He’s not only dropping more points than any other NBA player in the most important quarter of them all, but he’s doing so at an unprecedented level of 10.1 fourth-quarter points per game.

Since NBA.com/stats began tracking fourth quarter scoring with the 1997-1998 season, no player has averaged more than 9.5 fourth-quarter points (LeBron James, 2006) in a season.

What makes Thomas’ fourth quarter heroics so impressive is that everyone in the building – fans, coaches, opponents – knows that’s when he’s looking to be most impactful for the Celtics and yet he still can’t be stopped.

Charlotte Hornets coach Steve Clifford acknowledged how tough it is to limit Thomas despite knowing he’s looking to take over games in the fourth.

“It’s hard because the blitz game is impossible because they don’t roll,” said Clifford whose Hornets were beaten 108-98 by Boston on Monday. “If you watch the teams that try to blitz them, you’re going to give up basically lay-ups. We had things in to get the ball out of his hands but the way they played and the stuff that they usually go to late, they didn’t get to. He (Thomas) made some terrific plays; he’s a terrific offensive player.”

Despite what he does in the fourth and his overall scoring average of 28.2 points which is ranked among the league’s leaders, there are still lots of doubters as to how good Thomas.

Regardless of how you view his play, he has consistently played at a level this season that places him among the game’s best players.

And at the rate he’s scoring in the fourth quarter, he’s establishing himself as one of the great closers in the game.

Consider the list of players in the past decade who led the league in points scored in the fourth quarter.

  • 2016: James Harden (7.7)
  • 2015: Russell Westbrook (7.1)
  • 2014: Kevin Durant (7.9)
  • 2013: Kevin Durant (8.4)
  • 2012: Kevin Durant (7.3)
  • 2011: Amare Stoudemire (7.1)
  • 2010: LeBron James (8.0)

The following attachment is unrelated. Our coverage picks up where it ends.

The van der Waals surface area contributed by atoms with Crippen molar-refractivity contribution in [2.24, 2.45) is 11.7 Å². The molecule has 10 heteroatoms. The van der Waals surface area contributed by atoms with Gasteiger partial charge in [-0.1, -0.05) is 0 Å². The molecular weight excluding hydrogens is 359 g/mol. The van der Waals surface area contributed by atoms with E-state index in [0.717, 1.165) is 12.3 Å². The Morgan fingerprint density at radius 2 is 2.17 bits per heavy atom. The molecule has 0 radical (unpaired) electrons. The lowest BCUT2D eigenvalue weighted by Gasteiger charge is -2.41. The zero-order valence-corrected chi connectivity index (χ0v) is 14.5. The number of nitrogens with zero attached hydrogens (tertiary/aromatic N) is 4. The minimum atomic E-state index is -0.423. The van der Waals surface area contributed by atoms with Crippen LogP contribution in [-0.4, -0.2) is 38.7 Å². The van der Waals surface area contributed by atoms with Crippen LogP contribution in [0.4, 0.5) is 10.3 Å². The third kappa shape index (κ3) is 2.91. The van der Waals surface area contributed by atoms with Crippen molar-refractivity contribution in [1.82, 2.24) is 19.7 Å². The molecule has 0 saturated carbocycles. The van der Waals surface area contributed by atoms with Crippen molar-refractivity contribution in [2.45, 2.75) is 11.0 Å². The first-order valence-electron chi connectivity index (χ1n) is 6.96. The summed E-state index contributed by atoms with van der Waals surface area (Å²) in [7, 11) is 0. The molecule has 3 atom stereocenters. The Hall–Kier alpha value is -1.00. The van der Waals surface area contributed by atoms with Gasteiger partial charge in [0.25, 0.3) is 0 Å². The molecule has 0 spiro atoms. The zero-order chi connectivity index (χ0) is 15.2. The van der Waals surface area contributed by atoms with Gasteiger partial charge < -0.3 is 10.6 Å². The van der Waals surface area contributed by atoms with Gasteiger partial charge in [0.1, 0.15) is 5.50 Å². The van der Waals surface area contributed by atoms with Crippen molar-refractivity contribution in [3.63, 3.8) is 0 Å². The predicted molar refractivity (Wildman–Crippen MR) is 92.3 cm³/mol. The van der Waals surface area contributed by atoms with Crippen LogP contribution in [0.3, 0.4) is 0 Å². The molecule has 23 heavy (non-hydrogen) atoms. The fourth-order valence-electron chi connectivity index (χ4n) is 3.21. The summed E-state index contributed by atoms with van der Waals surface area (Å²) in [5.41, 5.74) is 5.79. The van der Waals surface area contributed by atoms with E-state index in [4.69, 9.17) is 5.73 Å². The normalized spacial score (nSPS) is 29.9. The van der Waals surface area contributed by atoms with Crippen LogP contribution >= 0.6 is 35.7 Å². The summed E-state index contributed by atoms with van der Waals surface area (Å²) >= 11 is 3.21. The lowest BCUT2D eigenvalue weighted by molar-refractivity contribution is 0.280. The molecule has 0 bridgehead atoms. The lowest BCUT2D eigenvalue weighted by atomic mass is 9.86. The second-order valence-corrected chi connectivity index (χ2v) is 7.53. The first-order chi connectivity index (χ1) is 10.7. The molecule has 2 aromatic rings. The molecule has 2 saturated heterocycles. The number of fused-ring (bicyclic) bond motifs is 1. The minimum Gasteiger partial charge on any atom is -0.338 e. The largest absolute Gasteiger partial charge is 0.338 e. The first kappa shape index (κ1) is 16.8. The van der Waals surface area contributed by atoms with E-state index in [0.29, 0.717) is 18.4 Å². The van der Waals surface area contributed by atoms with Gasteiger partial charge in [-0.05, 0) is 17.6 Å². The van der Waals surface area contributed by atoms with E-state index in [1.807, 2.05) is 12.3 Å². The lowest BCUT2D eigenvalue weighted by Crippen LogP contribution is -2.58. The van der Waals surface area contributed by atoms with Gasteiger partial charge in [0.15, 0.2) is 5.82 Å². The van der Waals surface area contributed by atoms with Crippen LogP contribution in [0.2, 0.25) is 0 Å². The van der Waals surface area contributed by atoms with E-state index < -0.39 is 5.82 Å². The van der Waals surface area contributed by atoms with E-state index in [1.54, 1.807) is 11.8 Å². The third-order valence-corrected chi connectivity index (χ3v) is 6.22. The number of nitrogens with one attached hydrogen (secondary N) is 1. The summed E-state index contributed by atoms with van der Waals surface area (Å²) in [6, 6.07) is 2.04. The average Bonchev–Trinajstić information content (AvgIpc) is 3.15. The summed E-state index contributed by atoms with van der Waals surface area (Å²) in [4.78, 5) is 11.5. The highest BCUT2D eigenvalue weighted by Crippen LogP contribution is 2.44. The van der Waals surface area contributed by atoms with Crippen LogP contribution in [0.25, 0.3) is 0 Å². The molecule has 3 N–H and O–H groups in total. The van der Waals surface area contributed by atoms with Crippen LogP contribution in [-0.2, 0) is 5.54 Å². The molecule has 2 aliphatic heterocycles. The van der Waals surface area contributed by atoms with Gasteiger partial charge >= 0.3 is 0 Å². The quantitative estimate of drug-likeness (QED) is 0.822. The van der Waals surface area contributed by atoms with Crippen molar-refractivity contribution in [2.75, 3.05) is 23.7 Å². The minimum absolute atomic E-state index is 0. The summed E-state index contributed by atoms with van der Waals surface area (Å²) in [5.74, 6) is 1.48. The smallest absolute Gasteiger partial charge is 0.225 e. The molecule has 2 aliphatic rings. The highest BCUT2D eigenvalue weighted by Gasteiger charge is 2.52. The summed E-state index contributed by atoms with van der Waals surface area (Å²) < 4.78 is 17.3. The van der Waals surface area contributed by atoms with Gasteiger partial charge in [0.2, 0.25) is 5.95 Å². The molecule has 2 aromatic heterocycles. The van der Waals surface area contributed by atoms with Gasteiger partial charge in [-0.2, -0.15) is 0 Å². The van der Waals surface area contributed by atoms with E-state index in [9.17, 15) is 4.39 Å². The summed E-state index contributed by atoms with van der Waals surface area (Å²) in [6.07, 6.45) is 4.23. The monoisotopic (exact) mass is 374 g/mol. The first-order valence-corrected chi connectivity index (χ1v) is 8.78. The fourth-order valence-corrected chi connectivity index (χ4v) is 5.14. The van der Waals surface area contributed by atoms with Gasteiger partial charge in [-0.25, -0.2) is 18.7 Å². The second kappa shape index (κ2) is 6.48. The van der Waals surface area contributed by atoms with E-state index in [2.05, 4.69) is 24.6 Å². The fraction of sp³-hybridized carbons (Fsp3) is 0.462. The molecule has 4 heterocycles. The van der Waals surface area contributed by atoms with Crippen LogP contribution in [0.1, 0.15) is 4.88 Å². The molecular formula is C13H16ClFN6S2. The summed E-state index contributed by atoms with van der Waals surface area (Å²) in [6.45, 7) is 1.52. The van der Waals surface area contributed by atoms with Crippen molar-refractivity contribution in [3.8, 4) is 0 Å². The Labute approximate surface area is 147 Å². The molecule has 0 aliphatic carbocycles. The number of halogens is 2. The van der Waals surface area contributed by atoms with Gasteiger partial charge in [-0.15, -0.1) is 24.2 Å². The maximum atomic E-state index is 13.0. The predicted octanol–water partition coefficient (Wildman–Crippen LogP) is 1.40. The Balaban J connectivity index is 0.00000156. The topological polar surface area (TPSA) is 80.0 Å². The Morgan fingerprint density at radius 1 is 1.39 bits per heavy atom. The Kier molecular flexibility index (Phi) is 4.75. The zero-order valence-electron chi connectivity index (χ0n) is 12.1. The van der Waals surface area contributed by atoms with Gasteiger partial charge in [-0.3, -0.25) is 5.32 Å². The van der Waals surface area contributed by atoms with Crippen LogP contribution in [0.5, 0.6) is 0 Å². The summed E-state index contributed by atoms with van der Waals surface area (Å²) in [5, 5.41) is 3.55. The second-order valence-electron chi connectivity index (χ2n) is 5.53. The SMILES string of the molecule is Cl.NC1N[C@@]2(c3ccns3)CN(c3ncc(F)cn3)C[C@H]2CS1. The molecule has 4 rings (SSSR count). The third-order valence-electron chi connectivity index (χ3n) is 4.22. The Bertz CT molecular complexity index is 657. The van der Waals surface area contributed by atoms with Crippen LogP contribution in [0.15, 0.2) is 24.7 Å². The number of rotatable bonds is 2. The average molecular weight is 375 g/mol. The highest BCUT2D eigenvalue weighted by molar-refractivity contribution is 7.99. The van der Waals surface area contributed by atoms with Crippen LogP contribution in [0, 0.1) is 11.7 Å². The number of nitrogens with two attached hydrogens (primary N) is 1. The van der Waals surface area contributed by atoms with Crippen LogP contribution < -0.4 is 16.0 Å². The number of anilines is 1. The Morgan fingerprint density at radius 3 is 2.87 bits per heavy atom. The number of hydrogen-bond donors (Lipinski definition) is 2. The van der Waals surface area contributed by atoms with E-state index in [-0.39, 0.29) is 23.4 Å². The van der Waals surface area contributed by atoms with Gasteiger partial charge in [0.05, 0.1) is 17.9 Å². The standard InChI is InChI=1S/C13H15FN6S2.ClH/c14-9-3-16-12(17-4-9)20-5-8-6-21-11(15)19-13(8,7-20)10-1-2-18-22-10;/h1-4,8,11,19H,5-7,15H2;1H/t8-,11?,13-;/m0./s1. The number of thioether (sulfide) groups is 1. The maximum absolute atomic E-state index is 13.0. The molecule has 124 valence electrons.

• 2009: LeBron James (7.7)
  • 2008: LeBron James (9.1)
  • 2007: Dwyane Wade (8.2)

You have All-stars, All-NBA First Teamers, league MVPs as well as a few future Hall of Famers.

As good as those players were in their respective seasons, when the game mattered most – the fourth quarter – Thomas numbers (for now at least) stand head and shoulders above them all.

Celtics coach Brad Stevens gives Thomas a lot of credit for being such a consistent scorer, particularly in the fourth quarter.

But as good as Thomas is, he’s not out there getting all these baskets on his own, either.

“It says a lot about the fact that he’s got a lot of skilled guys around him that are hard to leave,” Stevens said. “When you’re playing Kelly (Olynyk) and Jonas (Jerebko) together with him, there’s a lot of space on the floor to operate. When those guys are at the four (power forward) and five (center), when you’re playing guys like Al Horford who can space the floor or Avery (Bradley) or Jae (Crowder), you know, those types of guys … at the end of the day I think that it’s a combination of a lot of things.”

And for opponents, a lot of problems.

“He’s been playing well,” Hornets guard Kemba Walker said of Thomas. “He’s been playing better than anyone in our league. He’s playing with great confidence and making the plays for his team to win games. He’s been great.”